“You mustn’t play in the fields between worlds,” she warned. “One false step, and whoosh! The muddy abyss’ll swallow you up.”
The children are gone, now. All that remains are the scars in the soil where they fell: a dark, infinite wasteland of holes.
Down here, we call them stars.
David-Christopher Harris published the YA fantasy short story, “Falselight”, available at dcharriswriting.com. He enjoys cranberry juice.
Fifty years ago they played the game: never step on the cracks, her brother warned. If you do, they open wide, then down you slip between the flagstones. You just disappear.
Now, dragging along the wheeled suitcase that holds the broken-backed remains of her life, she understands what he meant.
Mick Mangan lives in England, and writes plays, poems, songs, fiction and non-fiction. See more about his music at mickmangan.com.
you were brilliant; so smart i couldn’t keep up.
for a while we wanted each other.
desire is stupid.
later we were sort of friends.
once in a while we spoke, but i felt more left out than when we didn’t speak.
now you’ve gone & died.
i miss you.
Quite by chance, Plum Kennard has been around quite a while and is happy to be in this world. Her work reflects her delight in the magical moments of life, but also the grief and loss a long life brings.
We were hugging in her kitchen beside her new stove and refrigerator
and I could see down the hall to the dining room
and beyond to the den where her blind husband was sitting in an electric powered recliner,
a contraption like something NASA produces for space missions to Mars.
Bob Thurber is the author of “Paperboy: A Dysfunctional Novel” and two collections of stories. A celebrated master of Flash and Micro Fiction, his work has appeared in 60 anthologies, received dozens of awards, and been used in schools and colleges throughout the world. He resides in Massachusetts where, despite severe vision loss, he continues to write every day. Visit his website at BobThurber.net.
I sit in the passenger seat, my hands clasped together tightly, afraid that she will bring it up.
Unhappiness. Divorce. My father.
My heart races, my stomach unsettled, as she takes a steadying breath to open her mouth, while I scream in my head: Mother, please don’t.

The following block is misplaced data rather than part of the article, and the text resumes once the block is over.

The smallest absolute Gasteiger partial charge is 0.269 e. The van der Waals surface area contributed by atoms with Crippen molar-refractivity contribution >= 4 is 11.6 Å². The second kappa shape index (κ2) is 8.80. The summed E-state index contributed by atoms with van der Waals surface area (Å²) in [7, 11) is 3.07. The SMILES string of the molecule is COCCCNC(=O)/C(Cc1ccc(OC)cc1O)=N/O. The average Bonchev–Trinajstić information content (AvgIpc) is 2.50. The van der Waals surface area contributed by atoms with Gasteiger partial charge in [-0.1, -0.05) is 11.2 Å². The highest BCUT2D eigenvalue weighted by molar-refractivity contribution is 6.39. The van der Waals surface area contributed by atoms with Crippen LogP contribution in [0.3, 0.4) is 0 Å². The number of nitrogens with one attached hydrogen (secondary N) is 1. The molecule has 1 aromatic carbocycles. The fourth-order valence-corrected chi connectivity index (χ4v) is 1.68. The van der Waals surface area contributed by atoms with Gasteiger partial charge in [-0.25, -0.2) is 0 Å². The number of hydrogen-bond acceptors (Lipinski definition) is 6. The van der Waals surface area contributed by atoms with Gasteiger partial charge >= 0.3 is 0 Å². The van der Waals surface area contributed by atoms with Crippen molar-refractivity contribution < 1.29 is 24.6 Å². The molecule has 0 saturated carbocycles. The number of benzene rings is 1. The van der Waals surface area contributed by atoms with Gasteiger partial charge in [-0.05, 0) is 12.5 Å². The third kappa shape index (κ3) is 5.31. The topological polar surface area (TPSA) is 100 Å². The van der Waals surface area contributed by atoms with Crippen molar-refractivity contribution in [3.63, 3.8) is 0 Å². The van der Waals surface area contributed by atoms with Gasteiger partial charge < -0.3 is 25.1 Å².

Erica is working on her first urban fantasy novel. While she loves writing, she isn’t so sure about this whole “editing” thing. When she isn’t working on her book, she can be found planning her next trip, drinking wine (red, of course), or cuddling up with her ridiculously adorable puppy, Teddy. See more at squarerootroundworld.com
She held out her arms, beseeching me to give her the baby who had miraculously triumphed over death. I helped her cradle the tiny form in her arms. She cooed the whole time, “Renato. Renato.”
This is how he came by his name: he came to life a second time.
Dr. Marlene Caroselli is an author, keynoter, and corporate trainer whose clients include Lockheed Martin, Allied Signal, Department of the Interior, and Navy SEALS. She writes extensively about education, business, self-improvement, and careers and has adjuncted at UCLA and National University. Her first book, The Language of Leadership, was named a main selection by the Executive Book Club. Principled Persuasion, a more recent title, was designated a Director’s Choice by the Doubleday Book Club. Applying Mr. Albert: 365+ Einstein-Inspired Brain Boosts, her 62nd book, will be released by HRD Press in 2018.
I miss reading your gothic paranormal dinosaur erotica poetry.
I miss you playing B-side heavy metal on low volume whilst veganising carnivorous recipes.
I miss picking up a full jar of pickles and standing stupidly with only the lid in my hand.
I missed the meaning of your goodbye note.
Alice Lam moved to Australia from the UK with her partner and they share a house in Melbourne, along with a cheese-seeking, greying Boxer dog. See more at alicelambooks.com.
That is a photo of my girlfriend; it was the last good day she had before she died.
She doesn’t look sick, but she was. That wasn’t going to stop her doing what she wanted to do. She had spirit.
How do you get used to losing someone like that?
Susan Cornford is a retired public servant living in Perth, Western Australia. She has pieces published or forthcoming in 50-Word Stories, Akashic Books, Antipodean Science Fiction, CarpeArte Journal, Fewer Than 500, Ghost Parachute, Medusa’s Laugh, Speculative 66, Subtle Fiction, Switchblade, The Fable Online, The Gambler, and The Vignette Review. She considers herself an emerging flash writer.
They used to fish together every day in the cove.
He lost his lifetime partner but still showed up in the cove. Fishing. Same time every day. Alone.
He would move away when anyone approached.
People knew this would happen when a female loon washed up dead on the shore.
NT Franklin writes after his real job hoping one day to have it be his real job. He writes cozy mystery short stories, nostalgia short stories, and Flash Fiction. When not reading or writing short stories, you might find him fishing or solving crossword puzzles.
They had planned to buy an RV together and go traveling around the world after their retirement, and today was the day.
So he bought a motorbike, patiently selected the most beautiful bouquet of flowers he could find, brought it to her, washed her tombstone, and started his journey alone.
Siavash Safary wrote this story.